Exploding rocks under a beach fire
I was out enjoying a fire with friends on the beach last night when suddenly the fire exploded, filling the dark sky with a spectacular shower of sparks. We were all fine, laughter soon returned, and the fire was regrouped – now on a sandy base under the pebbles. However, we realised we’d been lucky to avoid being hit by any shards of rock, and that none of us knew enough about how to site a fire on a stoney beach.
We had sited the fire on a flat rock, rather than the pebbles that covered the beach, mistakenly reasoning that a larger rock would splinter with less vigour than smaller pebbles. I’ve spoken with a few fire-sages and done some reading since, and want to share some wisdom to help others avoid this.
What causes rocks to explode?
Water expands by about 1600 times when it heats up and turns into steam. If it can’t expand as it heats up, the pressure builds. In a stream engine this is very useful for setting hundreds of tonnes of train in motion. In a rock it’s sufficient to blow it apart with a great deal of force.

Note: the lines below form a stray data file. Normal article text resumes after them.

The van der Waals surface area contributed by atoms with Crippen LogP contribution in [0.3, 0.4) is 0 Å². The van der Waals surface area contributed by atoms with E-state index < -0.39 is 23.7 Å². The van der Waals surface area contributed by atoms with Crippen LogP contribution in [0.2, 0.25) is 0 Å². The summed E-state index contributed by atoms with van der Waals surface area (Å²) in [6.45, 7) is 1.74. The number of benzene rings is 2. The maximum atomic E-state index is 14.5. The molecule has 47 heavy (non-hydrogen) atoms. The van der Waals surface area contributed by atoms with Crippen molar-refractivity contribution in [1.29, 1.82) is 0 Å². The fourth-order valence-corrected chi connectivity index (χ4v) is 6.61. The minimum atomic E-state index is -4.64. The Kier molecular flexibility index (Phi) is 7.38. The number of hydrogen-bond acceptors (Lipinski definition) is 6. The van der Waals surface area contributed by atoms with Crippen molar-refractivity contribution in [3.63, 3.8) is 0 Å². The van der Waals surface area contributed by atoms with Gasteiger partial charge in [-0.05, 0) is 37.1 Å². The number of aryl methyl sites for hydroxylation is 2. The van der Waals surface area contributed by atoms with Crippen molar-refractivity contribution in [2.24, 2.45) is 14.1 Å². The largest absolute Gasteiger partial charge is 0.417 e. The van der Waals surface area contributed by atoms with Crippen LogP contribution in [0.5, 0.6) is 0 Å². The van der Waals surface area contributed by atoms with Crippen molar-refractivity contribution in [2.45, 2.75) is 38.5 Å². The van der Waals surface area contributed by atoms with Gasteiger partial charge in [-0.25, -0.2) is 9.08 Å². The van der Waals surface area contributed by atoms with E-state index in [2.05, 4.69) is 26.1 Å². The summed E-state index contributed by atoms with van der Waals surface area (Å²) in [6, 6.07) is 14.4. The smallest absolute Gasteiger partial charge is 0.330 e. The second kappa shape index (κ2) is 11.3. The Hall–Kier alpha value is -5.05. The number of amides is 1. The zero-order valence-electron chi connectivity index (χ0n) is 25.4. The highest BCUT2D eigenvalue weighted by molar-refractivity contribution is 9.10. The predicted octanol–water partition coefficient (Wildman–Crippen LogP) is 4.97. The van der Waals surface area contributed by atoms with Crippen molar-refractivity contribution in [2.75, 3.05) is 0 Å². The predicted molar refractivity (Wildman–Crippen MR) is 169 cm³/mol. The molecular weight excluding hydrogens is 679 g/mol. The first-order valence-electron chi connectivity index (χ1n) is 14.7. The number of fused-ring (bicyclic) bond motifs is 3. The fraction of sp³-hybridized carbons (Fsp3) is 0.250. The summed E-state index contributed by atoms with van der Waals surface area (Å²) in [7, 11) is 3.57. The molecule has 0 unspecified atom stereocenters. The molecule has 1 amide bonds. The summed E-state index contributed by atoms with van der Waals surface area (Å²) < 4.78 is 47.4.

Water trapped in rocks are what causes the exploding risk, either:
- trapped in cavities, sometimes from a long ago when the rock was formed, or in rocks that have spent much of their life in rivers, or
- moisture in porous & permeable rocks, or between layers in crumbly slate and sandstone.
Heating rocks rapidly does not allow time for moisture to escape even from porous rocks. The pressure builds, and hey presto, the rock explodes.
Which rocks are safe to light a fire on?
No rocks are completely safe, but certain rocks are less likely to blow if they’re dry, have been resting above ground, are not porous or ‘layered’, and not smoothed from the action of water. Sound lumps of granite and marble are among the better choices.
However, having located and examined the shards of rock that were ejected from the face of our slab, I’ll be avoiding rocks under any fires altogether. There are usually work-arounds.
Keen to continue our moonlit beach fire, we scraped back the larger pebbles to reveal much smaller sandy shingle which didn’t pop at all: fires on sand have always been OK for me. Other friends from the Jurassic Coast have spread a little coastline soil or clay over the rocks for a makeshift firepit, offering a thermal (and blast) barrier between the fire and the rocks.
Another way, of course, is to carry a firepit to the beach. But sometimes it’s those spontaneous fires that are the best…
Any hot tips?